Aisling Daly: Overcoming Binge Eating, Mindset and Healthy Living.

Aisling Daly is a teacher and qualified personal trainer based in Cork, Ireland. I first came across Aisling on instagram after discovering that she had completed the same personal training course as I had.

Aisling runs an instagram page using the name Thrive For Live where she shares her ethos on exercise, food, health and wellbeing. I quickly realised that we were very similar in our approaches to diet and exercise and Aisling also spoke about mindset which was something that I had started to show interest in. We quickly came to talking and formed a great friendship.

Aisling has opened up about her struggle with binge eating which has provided help for others who have a bad relationship with food. She is also consistent with posting about mindset and shares daily affirmations and tips to look after your mental health.

Aisling has since released a bi-weekly podcast where she shares her own experiences and tips to help evolve your relationship with food and body image, mindset, exercise and more.

I was delighted when Aisling agree to be a guest on my Q&A series as I think she is very knowledgeable and has so much to share. I believe that there is great things yet to come for Aisling in this industry and I can’t wait to see where it takes her. You can find her @thriveforelife.aislingdaly on Instagram and on Facebook. You can also find her on any major podcast platform or click here for her blog.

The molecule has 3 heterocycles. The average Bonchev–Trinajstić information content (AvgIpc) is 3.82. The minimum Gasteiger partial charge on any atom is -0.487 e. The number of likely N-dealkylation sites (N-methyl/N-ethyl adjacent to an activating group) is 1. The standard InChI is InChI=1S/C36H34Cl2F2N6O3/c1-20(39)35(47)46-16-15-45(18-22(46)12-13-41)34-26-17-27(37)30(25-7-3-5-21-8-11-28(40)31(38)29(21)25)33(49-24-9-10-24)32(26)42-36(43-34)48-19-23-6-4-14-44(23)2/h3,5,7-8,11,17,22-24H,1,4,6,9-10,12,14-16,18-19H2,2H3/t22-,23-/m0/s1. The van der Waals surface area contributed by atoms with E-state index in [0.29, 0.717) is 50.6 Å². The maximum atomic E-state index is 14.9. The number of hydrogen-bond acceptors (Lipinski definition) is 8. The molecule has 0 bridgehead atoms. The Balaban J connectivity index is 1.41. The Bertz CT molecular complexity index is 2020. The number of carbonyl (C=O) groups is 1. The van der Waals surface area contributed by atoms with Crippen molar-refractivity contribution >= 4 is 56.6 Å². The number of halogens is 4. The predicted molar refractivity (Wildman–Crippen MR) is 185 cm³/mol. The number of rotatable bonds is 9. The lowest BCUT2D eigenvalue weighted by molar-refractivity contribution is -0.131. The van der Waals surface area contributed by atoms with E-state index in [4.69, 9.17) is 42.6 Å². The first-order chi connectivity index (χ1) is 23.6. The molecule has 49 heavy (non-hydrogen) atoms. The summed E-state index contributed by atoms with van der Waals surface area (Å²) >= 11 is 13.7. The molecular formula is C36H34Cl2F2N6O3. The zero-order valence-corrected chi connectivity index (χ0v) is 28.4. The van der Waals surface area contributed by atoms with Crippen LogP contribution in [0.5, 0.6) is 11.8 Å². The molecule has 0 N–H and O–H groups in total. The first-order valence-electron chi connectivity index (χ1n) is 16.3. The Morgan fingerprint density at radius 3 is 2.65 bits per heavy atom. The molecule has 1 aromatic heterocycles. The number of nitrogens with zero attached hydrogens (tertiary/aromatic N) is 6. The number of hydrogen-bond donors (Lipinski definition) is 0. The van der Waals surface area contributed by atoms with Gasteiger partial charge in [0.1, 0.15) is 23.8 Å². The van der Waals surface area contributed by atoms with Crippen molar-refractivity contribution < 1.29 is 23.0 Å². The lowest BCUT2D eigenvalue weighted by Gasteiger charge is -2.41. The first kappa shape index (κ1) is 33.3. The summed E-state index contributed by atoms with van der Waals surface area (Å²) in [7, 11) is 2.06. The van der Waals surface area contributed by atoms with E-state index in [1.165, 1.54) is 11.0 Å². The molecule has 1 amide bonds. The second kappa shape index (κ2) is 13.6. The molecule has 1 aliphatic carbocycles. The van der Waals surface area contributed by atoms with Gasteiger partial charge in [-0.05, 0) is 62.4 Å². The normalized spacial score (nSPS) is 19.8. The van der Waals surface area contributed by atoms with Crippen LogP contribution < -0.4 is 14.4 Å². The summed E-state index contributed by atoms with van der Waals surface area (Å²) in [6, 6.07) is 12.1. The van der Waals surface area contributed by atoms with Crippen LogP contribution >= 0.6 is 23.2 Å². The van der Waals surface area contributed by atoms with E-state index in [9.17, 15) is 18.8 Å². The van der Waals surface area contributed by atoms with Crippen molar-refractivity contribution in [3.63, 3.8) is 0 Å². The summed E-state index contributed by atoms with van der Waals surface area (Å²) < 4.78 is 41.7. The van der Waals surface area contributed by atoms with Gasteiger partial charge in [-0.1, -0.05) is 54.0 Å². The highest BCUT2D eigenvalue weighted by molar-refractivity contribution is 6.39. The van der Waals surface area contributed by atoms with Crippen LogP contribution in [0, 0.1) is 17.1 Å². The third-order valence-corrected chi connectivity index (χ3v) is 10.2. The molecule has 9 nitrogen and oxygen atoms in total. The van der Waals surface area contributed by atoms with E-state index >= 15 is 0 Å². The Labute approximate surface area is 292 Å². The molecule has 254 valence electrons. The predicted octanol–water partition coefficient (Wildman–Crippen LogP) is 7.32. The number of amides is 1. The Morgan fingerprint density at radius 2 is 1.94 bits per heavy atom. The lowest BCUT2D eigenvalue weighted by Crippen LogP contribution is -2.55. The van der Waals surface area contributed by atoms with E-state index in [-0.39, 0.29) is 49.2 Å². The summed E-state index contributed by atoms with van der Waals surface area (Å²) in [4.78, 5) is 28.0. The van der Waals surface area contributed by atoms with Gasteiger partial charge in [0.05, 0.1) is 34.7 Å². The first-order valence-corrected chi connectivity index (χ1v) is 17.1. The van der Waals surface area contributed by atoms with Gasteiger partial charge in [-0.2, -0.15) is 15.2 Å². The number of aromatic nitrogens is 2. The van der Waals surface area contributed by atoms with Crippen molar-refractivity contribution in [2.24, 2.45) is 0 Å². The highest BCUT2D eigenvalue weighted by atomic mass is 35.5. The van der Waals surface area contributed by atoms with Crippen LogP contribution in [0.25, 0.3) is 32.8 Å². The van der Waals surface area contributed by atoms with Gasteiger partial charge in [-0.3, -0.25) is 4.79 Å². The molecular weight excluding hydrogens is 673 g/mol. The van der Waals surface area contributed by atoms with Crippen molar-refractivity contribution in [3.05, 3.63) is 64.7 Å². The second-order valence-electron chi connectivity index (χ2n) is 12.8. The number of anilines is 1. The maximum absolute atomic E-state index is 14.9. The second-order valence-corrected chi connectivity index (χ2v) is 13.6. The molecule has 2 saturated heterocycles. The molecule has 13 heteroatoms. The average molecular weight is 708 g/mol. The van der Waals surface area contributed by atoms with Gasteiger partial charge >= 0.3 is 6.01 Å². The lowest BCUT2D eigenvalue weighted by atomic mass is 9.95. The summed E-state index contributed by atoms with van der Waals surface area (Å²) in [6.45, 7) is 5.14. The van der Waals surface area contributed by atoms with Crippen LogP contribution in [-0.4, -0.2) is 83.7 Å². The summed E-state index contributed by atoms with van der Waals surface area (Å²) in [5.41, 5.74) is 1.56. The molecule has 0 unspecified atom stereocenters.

• What was your relationship with exercise and food like growing up?

I always enjoyed exercise and food growing up. I was very active as a child. I took part in Irish dancing, tennis and golf from a young age. I came from a family of five children and our mother was a Home Economics teacher so meal time was always fun with lots of wonderful food. We used to sit around the table together for dinner. Food was always enjoyable and I had a healthy relationship with food until my mid-teens. 

I was always quite slim until about the age of 15 or 16 when I put on a lot of weight from making poor food choices – snacking on a lot of sweets and chocolate. I decided to join Weight Watchers when I was 16 and lost over three stone in a very short space of time. This was when my relationship with food became problematic as I took dieting to the extreme. Once I saw the results I started pushing the dieting too far. I remember eating a rice cake with one slice of ham and one slice of lettuce for lunch once. I became obsessed with calculating the weight watchers points for all foods I consumed. It was unhealthy how obsessed I was. It controlled my every thought, and funnily enough at my lowest weight I felt fat and was severely critical of myself. I remember crying to my boyfriend (now husband) regularly about how “fat” and “disgusting” I felt.